Peter wanted everything to change — the government, the military, and religion. He built canals, factories, schools, hospitals, and museums. He changed the calendar and the alphabet. He developed a new system of government and started Russia’s first newspaper. He even changed what people ate. Many Russians were starving, but they didn’t eat potatoes. People called them the “devil’s root.” But Peter helped them change their minds. Many of Peter’s changes cost a lot of money. So he taxed the Russian people until they had nothing left. They paid taxes on everything from boots to drinking water.
He also wanted to make changes in people’s personal lives. For example, at that time Russian men had beards; European men did not. So Peter passed a law that all men had to shave off their beards. If a man wanted to keep his beard, he had to pay a tax. Peter wanted the rules to be followed, so sometimes he took a razor and removed the men’s beards himself. Peter did not like the noblemen’s long robes either. First he cut off the sleeves of the robes. Then he made the noblemen kneel down and he cut the robe where it touched the floor. The noblemen were very upset to see their beautiful robes cut. Soon Peter passed a law that all men and women had to dress like Europeans.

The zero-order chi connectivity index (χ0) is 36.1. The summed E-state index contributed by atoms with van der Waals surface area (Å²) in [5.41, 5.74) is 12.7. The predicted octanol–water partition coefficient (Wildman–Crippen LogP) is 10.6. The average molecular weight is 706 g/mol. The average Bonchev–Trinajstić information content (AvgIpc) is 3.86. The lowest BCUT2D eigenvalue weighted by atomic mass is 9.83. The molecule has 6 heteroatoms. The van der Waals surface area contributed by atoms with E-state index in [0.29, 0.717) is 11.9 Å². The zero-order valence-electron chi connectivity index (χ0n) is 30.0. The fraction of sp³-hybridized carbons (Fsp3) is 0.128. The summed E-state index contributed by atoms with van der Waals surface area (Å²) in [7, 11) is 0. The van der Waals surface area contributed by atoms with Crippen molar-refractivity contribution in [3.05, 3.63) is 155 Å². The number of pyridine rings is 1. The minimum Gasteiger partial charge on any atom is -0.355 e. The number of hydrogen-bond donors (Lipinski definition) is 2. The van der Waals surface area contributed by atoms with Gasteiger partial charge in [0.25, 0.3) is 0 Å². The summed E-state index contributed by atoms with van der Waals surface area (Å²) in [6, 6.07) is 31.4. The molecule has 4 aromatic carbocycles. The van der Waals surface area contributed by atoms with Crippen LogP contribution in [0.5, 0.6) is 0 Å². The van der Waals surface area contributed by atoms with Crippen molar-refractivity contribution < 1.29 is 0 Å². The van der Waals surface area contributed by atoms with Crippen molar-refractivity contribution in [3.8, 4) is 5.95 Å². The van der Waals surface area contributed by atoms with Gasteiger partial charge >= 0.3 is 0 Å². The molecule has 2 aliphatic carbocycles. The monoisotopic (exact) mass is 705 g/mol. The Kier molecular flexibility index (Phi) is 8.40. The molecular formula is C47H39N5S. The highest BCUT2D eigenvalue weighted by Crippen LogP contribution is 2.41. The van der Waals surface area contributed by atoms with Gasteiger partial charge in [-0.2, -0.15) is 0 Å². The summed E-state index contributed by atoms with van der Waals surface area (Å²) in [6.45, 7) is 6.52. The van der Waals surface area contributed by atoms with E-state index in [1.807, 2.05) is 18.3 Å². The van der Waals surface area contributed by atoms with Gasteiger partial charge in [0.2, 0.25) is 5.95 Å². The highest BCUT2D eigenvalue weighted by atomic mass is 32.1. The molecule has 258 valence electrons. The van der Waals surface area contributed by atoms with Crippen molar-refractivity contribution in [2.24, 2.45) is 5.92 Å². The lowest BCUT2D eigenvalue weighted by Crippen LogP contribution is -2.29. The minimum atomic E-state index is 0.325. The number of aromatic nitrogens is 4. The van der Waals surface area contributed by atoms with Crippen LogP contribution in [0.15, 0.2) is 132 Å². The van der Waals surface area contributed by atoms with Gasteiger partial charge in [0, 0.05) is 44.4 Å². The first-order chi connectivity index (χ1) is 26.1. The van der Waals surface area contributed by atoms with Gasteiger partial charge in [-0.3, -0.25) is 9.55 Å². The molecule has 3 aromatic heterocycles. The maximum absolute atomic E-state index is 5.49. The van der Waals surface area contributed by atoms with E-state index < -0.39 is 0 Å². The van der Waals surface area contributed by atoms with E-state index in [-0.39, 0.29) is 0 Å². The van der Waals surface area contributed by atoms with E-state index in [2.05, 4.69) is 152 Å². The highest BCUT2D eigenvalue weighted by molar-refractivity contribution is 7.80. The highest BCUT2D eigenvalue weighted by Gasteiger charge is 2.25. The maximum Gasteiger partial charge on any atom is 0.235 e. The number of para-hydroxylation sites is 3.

Peter greatly improved the lives of Russian women. At that time, men had complete power over women and often treated them badly. Women were not allowed to be out alone. They hid their bodies under a lot of clothing and painted their teeth black. In addition, fathers chose their daughters’ husbands. Peter said women had to become part of the modern world. He made men and women eat meals together and go to parties together. Women were forced to wear European clothes and were no longer allowed to paint their teeth. And for the first time, women could choose their own husbands.
In addition to changing and rebuilding Russia, Peter wanted to get more land for his country. He went to war with Sweden, and took over a lot of land in the area. He built a new capital city, Saint Petersburg. It was a cold, wet, and empty place, but Russia needed a port city for its navy. Saint Petersburg was called “the city built on bones.” Thousands of men worked for almost 10 years. Conditions were so bad that 200,000 men lost their lives. When it was completed, it was one of the most beautiful cities in the world.
Peter continued to build and modernize Russia right up to his death at the age of 53. Peter the Great’s force and energy made his country into a modern power and made him into a legend.
There are a lot of monuments to Peter in different Russian towns and cities.
From What a Life! Stories of Amazing People By Milanda Broukal © A Pearson Education Company

Peter The Great – Russian Tsar